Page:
Java AC 8 lines


  • 6
    W
    public class Solution {
        public boolean canPermutePalindrome(String s) {
            char[] A = new char[256];
            int count=0;
            for(int i=0; i<s.length(); i++){
                if(A[s.charAt(i)]>0)A[s.charAt(i)]--;
                else A[s.charAt(i)]++;
            }
            for(int i=0; i<256; i++){
                if(A[i]!=0)count++;
            }
            return count<=1;
        }
    }

  • 10
    A

    I think we can do it without scanning char[] A at last.

    public boolean canPermutePalindrome(String s) {
        char[] A = new char[256];
        int count=0;
        for(int i=0; i<s.length(); i++){
            if(A[s.charAt(i)]>0) {
                A[s.charAt(i)]--;
                count--;
            } else {
                A[s.charAt(i)]++;
                count++;
            }
        }
        return count<=1;
    }

  • 0
    J

    Kinda have the same idea but a little bit trivial

    public boolean canPermutePalindrome(String s) {
    		int odd = 0;
    		int[] arr = new int[256];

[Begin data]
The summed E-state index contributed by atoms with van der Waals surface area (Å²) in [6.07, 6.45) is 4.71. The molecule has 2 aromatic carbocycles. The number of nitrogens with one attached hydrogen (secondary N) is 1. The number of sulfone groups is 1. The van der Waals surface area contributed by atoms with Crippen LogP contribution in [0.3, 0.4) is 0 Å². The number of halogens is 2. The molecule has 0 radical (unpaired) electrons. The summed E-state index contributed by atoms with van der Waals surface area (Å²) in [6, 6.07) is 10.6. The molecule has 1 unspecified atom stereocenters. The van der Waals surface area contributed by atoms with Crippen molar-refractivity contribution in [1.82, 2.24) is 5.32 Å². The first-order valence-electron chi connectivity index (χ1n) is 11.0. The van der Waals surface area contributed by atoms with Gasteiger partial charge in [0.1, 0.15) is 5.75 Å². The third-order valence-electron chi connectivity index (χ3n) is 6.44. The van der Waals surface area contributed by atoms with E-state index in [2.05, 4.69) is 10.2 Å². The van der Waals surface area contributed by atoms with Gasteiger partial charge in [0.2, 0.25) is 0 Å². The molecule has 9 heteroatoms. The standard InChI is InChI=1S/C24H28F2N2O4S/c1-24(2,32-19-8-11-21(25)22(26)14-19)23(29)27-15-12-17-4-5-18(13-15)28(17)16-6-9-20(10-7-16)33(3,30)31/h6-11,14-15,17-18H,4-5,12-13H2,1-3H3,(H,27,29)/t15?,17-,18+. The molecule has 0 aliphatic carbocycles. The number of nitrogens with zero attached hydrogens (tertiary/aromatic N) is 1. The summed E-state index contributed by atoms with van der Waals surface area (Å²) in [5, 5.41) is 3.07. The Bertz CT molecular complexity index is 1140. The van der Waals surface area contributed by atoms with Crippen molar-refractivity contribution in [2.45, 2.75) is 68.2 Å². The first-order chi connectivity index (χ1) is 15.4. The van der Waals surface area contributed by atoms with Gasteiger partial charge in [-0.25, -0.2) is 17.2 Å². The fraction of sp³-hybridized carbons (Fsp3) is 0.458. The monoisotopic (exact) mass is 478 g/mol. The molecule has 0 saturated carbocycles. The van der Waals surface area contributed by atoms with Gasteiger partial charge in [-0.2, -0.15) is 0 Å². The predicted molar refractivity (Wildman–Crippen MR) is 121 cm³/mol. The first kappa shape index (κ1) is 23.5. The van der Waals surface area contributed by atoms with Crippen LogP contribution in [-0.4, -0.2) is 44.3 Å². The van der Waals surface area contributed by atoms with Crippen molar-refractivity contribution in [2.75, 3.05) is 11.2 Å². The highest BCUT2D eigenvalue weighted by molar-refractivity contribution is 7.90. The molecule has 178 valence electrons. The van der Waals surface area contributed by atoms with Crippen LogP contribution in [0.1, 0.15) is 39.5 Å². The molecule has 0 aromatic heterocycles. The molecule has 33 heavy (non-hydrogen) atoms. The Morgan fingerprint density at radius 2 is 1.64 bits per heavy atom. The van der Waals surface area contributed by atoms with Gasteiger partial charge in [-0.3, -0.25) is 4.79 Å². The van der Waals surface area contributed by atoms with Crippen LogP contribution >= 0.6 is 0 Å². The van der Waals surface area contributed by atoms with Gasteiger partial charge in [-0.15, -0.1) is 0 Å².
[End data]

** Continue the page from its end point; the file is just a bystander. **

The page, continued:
for(char c:s.toCharArray())
    			arr[c]++;
    		for(int x:arr) {
    			if(x%2!=0) { //No worry about even. We only care about how many odds.
    				odd++;
    				if(odd>1) //Should only have one odd.
    					return false;
    			}
    		}
    		return true;
        }

  • 0
    C

    @airwindow Agree with you. Also, I don't know why using char[] here. I think we can use boolean[] to be more concise and understandable.

    public boolean canPermutePalindrome(String s) {
        if(s==null) return false;
        if(s.length()<=1) return true;
        boolean[] map = new boolean[256];
        int count=0;
        for(int i=0; i<s.length(); i++){
            char ch = s.charAt(i);
            if(!map[ch]) count++;
            else count--;
            map[ch] = !map[ch];
        }
        return count<=1;
    }

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